Guest Review by: Bunny of bunnygoround.blogspot.com
Everything Changes by Jonathan Tropper
Early this year, I reviewed another Tropper book—The Book of Joe —on this site. It was my first read by the author and I really liked it. So much so that I was prompted to pick up another book by him, and I will admit that my expectations were high coming off The Book of Joe. Everything Changes was almost as good as The Book of Joe; however, at only a few chapters in, I thought the title could be “The Book of Everything Changes” or “Everything Changes for Joe.”
What I mean is that Tropper seems to have a formula going—30-something male (here it is Zach) in a seemingly fabulous life (here living in New York City with a good job and a beautiful fiancé) has a life-altering happening—or two (here, a major health scare and the return of his absentee father who has been MIA for 20 years)—and reevaluates his life, resulting in outcomes both touching and comical. It’s sort of a “third-life crisis” approach.
I will say that Tropper’s formula is not a bad one—in fact, while I struggled at the start of The Book of Joe, Tropper hooked me right from the start this time. He sets the stage for future events quickly, revealing big plot points early on. Tropper also knows how to move the story along—the entire book takes place over an approximate two week period.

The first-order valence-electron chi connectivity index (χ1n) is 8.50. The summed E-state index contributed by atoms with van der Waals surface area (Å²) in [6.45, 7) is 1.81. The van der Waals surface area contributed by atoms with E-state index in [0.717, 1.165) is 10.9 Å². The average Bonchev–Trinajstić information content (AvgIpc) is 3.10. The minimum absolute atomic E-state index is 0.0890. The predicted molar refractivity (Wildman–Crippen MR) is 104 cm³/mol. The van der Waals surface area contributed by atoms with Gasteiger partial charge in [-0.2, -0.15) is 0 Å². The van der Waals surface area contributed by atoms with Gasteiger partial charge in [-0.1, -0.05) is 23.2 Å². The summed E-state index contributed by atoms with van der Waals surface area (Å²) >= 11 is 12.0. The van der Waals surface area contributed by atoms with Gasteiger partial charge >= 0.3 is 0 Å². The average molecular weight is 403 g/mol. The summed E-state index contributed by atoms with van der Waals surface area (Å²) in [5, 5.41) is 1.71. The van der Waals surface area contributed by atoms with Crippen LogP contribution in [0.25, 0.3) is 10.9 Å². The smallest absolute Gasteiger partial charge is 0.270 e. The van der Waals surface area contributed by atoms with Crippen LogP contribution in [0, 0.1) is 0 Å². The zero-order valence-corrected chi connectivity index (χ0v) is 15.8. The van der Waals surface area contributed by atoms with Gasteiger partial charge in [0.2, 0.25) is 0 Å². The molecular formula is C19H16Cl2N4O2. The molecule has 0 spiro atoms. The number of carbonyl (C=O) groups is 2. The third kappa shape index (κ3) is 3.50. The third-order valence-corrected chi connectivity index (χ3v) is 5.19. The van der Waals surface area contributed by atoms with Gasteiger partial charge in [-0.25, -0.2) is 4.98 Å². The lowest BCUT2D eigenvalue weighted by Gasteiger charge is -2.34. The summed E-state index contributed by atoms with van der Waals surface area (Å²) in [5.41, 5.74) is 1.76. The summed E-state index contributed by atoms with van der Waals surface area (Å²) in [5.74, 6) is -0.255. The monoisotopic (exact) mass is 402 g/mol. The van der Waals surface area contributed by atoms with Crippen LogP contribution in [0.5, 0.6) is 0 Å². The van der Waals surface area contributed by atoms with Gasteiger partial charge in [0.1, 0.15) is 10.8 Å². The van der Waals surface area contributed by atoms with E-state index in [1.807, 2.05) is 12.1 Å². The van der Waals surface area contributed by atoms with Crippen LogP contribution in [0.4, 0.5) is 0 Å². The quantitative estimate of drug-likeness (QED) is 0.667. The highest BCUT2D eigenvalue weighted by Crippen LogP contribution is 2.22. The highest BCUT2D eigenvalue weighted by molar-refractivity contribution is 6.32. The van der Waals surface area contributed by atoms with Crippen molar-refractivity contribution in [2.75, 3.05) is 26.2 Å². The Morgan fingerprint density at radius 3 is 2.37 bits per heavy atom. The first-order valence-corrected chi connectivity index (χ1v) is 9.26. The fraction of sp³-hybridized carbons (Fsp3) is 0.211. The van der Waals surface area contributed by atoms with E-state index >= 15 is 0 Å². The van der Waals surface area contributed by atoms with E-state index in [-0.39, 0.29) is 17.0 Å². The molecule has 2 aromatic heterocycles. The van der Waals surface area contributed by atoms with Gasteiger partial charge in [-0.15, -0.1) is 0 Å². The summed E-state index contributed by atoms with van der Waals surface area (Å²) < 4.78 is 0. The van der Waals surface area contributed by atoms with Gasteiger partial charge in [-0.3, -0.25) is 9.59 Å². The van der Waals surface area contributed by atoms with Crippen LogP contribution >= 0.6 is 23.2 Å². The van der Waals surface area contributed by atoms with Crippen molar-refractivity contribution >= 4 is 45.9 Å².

One thing that left me slightly disappointed with this book was the characterization. I raved about Tropper’s characterization in The Book of Joe, but found it lacking somewhat here. The most compelling character is Norm, Zach’s “freewheeling, Viagra-popping father.” Norm is reason alone to read this book—I kept reading just to see what he would do next. He is insightful, indulgent and pathetic, all at the same time, and his narratives and scenes are the best in the book.
The other characters (and Tropper sets up another promising cast of characters)—from Zach to his long-suffering mother to his helplessly lost best friend Jed—are all about one paragraph shy of being great. I kept wanting to know more about them, really get them, but Tropper never quite got there for me. Though, like The Book of Joe, I think this book would make a great movie based on the characters alone.
Tropper again does a great job of balancing the wry and comical moments with the sorrowful and tragic moments. While I don’t want to reveal any spoilers, there also is a great twist at the end of the book that I did not see coming. And the end, again much like The Book of Joe, is not all tidy and wrapped up with a bow. Like life, it’s a little messy, leaving you with a few questions and wanting just a little more.
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